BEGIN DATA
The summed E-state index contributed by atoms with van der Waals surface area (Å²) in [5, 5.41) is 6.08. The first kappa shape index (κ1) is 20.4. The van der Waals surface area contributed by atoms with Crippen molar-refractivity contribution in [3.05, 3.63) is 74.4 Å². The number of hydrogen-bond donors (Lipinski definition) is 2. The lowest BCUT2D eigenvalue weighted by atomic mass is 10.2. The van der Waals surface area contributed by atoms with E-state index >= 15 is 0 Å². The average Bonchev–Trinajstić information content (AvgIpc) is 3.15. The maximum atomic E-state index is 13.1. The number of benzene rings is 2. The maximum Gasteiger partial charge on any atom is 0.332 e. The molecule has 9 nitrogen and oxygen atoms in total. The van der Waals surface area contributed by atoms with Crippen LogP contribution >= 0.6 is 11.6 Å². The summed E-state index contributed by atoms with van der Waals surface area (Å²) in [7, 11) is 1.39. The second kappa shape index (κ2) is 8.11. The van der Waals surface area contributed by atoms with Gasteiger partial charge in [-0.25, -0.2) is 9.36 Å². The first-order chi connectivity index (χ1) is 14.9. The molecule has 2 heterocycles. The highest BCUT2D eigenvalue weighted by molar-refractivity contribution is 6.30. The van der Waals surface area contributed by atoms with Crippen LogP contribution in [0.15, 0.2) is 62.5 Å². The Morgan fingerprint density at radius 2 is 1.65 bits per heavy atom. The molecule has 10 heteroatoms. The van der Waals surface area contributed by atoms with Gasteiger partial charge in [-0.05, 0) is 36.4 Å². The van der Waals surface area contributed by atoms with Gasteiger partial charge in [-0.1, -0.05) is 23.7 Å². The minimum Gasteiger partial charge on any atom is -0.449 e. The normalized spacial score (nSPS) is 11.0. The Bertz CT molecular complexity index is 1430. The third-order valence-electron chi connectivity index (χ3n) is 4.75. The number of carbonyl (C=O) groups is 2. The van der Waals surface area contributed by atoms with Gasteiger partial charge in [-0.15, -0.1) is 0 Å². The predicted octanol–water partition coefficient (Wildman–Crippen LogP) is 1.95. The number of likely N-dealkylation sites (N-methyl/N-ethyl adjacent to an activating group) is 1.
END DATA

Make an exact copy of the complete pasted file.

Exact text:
The summed E-state index contributed by atoms with van der Waals surface area (Å²) in [5, 5.41) is 6.08. The first kappa shape index (κ1) is 20.4. The van der Waals surface area contributed by atoms with Crippen molar-refractivity contribution in [3.05, 3.63) is 74.4 Å². The number of hydrogen-bond donors (Lipinski definition) is 2. The lowest BCUT2D eigenvalue weighted by atomic mass is 10.2. The van der Waals surface area contributed by atoms with E-state index >= 15 is 0 Å². The average Bonchev–Trinajstić information content (AvgIpc) is 3.15. The maximum atomic E-state index is 13.1. The number of benzene rings is 2. The maximum Gasteiger partial charge on any atom is 0.332 e. The molecule has 9 nitrogen and oxygen atoms in total. The van der Waals surface area contributed by atoms with Crippen LogP contribution >= 0.6 is 11.6 Å². The summed E-state index contributed by atoms with van der Waals surface area (Å²) in [7, 11) is 1.39. The second kappa shape index (κ2) is 8.11. The van der Waals surface area contributed by atoms with Gasteiger partial charge in [-0.25, -0.2) is 9.36 Å². The first-order chi connectivity index (χ1) is 14.9. The molecule has 2 heterocycles. The highest BCUT2D eigenvalue weighted by molar-refractivity contribution is 6.30. The van der Waals surface area contributed by atoms with Crippen LogP contribution in [0.15, 0.2) is 62.5 Å². The Morgan fingerprint density at radius 2 is 1.65 bits per heavy atom. The molecule has 10 heteroatoms. The van der Waals surface area contributed by atoms with Gasteiger partial charge in [-0.05, 0) is 36.4 Å². The van der Waals surface area contributed by atoms with Gasteiger partial charge in [-0.1, -0.05) is 23.7 Å². The minimum Gasteiger partial charge on any atom is -0.449 e. The normalized spacial score (nSPS) is 11.0. The Bertz CT molecular complexity index is 1430. The third-order valence-electron chi connectivity index (χ3n) is 4.75. The number of carbonyl (C=O) groups is 2. The van der Waals surface area contributed by atoms with Gasteiger partial charge in [-0.15, -0.1) is 0 Å². The predicted octanol–water partition coefficient (Wildman–Crippen LogP) is 1.95. The number of likely N-dealkylation sites (N-methyl/N-ethyl adjacent to an activating group) is 1.